JNS.org A Brandeis University professor presented a study at an international academic symposium on the program at the Hebrew University of Jerusalem showing that those who participated in Birthright tend to marry later than those who did not, and more of them tend to choose Jewish partners.

The study shows that Birthright participants have a 31 percent chance of getting married by age 28, while non-participants have a 39 percent chance. While the percent chance for participants grows by the age of 34, it continues to be lower than the chance for non-participants.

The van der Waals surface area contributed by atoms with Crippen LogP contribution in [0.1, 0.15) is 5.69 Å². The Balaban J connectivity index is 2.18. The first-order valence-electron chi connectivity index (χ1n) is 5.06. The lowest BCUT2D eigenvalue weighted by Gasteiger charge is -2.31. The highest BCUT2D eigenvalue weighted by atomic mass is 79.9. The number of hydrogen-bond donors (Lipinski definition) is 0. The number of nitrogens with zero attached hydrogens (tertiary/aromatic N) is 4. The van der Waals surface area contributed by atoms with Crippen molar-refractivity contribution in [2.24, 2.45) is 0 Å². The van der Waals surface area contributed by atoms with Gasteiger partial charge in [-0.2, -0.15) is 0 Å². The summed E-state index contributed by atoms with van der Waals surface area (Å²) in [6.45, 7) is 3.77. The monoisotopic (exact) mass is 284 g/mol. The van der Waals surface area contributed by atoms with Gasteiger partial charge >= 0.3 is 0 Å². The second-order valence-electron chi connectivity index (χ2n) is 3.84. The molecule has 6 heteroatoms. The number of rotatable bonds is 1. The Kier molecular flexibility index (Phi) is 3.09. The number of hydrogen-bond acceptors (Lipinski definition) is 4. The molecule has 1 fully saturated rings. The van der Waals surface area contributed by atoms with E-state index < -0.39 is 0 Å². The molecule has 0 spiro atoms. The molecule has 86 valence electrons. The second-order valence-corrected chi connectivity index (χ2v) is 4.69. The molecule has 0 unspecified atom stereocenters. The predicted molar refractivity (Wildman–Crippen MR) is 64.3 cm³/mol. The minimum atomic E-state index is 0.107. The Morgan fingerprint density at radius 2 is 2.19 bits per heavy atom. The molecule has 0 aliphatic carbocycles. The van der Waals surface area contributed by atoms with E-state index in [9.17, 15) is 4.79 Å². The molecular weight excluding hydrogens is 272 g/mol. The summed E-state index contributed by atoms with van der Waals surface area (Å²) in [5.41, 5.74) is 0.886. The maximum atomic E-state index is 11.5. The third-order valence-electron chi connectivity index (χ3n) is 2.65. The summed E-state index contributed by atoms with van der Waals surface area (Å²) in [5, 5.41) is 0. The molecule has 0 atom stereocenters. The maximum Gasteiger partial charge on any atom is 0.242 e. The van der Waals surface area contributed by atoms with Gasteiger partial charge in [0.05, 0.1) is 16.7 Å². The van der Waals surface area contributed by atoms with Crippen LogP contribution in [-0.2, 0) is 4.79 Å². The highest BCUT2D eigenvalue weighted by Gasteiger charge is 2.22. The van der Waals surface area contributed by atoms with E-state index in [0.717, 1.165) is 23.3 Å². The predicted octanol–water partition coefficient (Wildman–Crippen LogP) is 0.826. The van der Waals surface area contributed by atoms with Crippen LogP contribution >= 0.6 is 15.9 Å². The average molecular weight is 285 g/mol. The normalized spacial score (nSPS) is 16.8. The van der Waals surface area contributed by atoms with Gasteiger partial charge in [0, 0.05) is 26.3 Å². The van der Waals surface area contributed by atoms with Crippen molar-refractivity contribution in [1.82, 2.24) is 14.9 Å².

Director of the Cohen Center for Modern Jewish Studies at Brandeis University Professor Leonard Saxe followed 3,000 graduates of the program who participated in the Birthright program between 2001 and 2006.

“The most obvious explanation is that the Taglit experience makes these people want to look for a Jewish spouse…It is still surprising to us how effective the program has been in promoting in-marriage,” Saxe said.

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Source: The Algemeiner


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